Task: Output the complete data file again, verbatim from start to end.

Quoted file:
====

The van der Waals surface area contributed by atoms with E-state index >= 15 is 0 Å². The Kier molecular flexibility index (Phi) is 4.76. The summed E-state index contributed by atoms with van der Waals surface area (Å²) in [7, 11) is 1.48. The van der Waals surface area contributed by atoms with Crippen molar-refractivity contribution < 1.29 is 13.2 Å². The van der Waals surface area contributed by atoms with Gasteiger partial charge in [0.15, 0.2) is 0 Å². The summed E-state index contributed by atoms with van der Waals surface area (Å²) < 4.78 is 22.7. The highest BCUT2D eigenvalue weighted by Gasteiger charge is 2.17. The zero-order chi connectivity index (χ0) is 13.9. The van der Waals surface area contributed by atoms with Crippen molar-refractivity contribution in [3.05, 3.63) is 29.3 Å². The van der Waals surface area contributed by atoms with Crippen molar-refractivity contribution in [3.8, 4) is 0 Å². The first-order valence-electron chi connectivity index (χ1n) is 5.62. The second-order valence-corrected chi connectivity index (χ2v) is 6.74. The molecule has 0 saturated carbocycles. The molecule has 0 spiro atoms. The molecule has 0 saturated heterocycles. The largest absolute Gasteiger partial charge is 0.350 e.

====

The van der Waals surface area contributed by atoms with E-state index >= 15 is 0 Å². The Kier molecular flexibility index (Phi) is 4.76. The summed E-state index contributed by atoms with van der Waals surface area (Å²) in [7, 11) is 1.48. The van der Waals surface area contributed by atoms with Crippen molar-refractivity contribution < 1.29 is 13.2 Å². The van der Waals surface area contributed by atoms with Gasteiger partial charge in [0.15, 0.2) is 0 Å². The summed E-state index contributed by atoms with van der Waals surface area (Å²) < 4.78 is 22.7. The highest BCUT2D eigenvalue weighted by Gasteiger charge is 2.17. The zero-order chi connectivity index (χ0) is 13.9. The van der Waals surface area contributed by atoms with Crippen molar-refractivity contribution in [3.05, 3.63) is 29.3 Å². The van der Waals surface area contributed by atoms with Crippen molar-refractivity contribution in [3.8, 4) is 0 Å². The first-order valence-electron chi connectivity index (χ1n) is 5.62. The second-order valence-corrected chi connectivity index (χ2v) is 6.74. The molecule has 0 saturated carbocycles. The molecule has 0 spiro atoms. The molecule has 0 saturated heterocycles. The largest absolute Gasteiger partial charge is 0.350 e.